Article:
Traditionally, this sort of production slowdown wouldn't much impact the industry. There would typically be enough dealership and inventory and automaker back stock to make up for many, if not all of the shortages for a short period of time. However, COVID-19 has put a strain on the chipmaking industry and is already slowing production, limiting sales, and hurting automaker bottom lines.

There's also been increased demand for semiconductor chips as sales of laptops, gaming consoles, and other entertainment and exercise equipment soared as coronavirus-related lockdowns changed lifestyles globally.

Ford and General Motors have both said that their 2021 sales and profits will be hit hard by the shortage. Additional analysis by Reuters says that Toyota has enough inventory to last four months while Hyundai and Kia, which share common ownership, purchased a stockpile of chips when production was going full steam in late December and are thus far unaffected.

Samsung and NXP Semiconductors shut their factories in Texas last month when Winter Storm Uri took hold. Like Lone Star State households, Texas businesses lost access to electricity, natural gas, and water.

Samsung's logic chip plant is located in Austin. It began operating 2017 and makes chips using Samsung's 14-nanometer, 28-nm and 32-nm chip production technologies. The facility is Samsung's biggest logic chip production facility outside of South Korea, where the company is headquartered. The company also has a NAND flash chip facility in Austin.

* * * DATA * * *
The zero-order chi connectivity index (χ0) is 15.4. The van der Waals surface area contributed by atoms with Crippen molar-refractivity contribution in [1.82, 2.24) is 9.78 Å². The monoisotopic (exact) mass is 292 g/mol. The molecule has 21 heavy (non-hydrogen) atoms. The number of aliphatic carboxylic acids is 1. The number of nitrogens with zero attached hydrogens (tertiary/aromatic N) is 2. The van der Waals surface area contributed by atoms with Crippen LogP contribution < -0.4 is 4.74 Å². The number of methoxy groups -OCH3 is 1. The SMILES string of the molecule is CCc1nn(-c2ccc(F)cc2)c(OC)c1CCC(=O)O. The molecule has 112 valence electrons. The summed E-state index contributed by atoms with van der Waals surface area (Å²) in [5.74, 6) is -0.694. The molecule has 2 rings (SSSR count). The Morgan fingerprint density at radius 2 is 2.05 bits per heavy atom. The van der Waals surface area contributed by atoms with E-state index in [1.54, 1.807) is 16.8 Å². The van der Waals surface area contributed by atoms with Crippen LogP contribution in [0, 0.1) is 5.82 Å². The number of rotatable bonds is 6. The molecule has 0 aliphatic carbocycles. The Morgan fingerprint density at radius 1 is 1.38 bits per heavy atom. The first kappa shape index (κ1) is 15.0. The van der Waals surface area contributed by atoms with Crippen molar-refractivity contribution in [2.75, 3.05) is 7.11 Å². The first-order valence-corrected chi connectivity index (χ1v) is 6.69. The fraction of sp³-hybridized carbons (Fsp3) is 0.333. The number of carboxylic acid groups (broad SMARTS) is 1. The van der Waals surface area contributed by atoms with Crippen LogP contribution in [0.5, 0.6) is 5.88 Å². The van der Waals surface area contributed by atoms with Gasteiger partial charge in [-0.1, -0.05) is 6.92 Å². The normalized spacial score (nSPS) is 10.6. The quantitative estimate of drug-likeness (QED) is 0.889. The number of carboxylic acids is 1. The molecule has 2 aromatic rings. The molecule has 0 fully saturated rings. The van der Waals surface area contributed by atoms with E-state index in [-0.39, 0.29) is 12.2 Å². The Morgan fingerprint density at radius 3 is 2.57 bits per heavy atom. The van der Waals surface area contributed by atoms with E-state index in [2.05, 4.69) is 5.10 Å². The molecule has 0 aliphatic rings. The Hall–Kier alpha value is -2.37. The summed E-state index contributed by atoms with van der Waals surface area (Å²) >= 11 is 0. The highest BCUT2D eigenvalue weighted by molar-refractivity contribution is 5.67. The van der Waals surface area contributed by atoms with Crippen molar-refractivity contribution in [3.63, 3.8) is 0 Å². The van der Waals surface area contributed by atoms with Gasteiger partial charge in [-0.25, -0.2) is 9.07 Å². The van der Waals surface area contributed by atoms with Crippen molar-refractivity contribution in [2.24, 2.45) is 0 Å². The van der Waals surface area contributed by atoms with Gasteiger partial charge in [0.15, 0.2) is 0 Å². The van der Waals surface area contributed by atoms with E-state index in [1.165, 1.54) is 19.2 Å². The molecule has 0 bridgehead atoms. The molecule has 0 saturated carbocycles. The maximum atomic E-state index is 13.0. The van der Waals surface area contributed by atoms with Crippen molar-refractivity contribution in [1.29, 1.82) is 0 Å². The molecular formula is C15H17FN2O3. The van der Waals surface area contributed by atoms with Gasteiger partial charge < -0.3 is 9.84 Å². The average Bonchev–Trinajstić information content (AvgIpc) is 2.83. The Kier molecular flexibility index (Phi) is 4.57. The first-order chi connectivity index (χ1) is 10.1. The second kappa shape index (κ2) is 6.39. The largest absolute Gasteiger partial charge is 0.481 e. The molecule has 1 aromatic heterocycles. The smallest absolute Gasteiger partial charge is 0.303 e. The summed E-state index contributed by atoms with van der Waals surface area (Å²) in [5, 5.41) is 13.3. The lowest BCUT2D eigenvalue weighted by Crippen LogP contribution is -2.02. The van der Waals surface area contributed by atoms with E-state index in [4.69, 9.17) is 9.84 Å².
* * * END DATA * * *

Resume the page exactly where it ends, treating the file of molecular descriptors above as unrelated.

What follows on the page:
NXP's plants are also in Austin where the company has its corporate headquarters. While there are nine other NXP offices in the U.S., there are no other manufacturing sites.

Edward Latson, CEO of the Austin Regional Manufacturers Association, told Reuters that chipmakers now have the power, water and gas they need to operate, but they need time to restart tools and clean the factories. He characterized the process as being slow and "very expensive".

The one month of lost production is most likely to hit automakers hardest five months down the road, in the third quarter.

Many analysts had been predicting an uptick in new vehicle sales for 2021 after car sales rallied in the fourth quarter of 2020. However, these chip shortages are deeply impacting those sales predictions.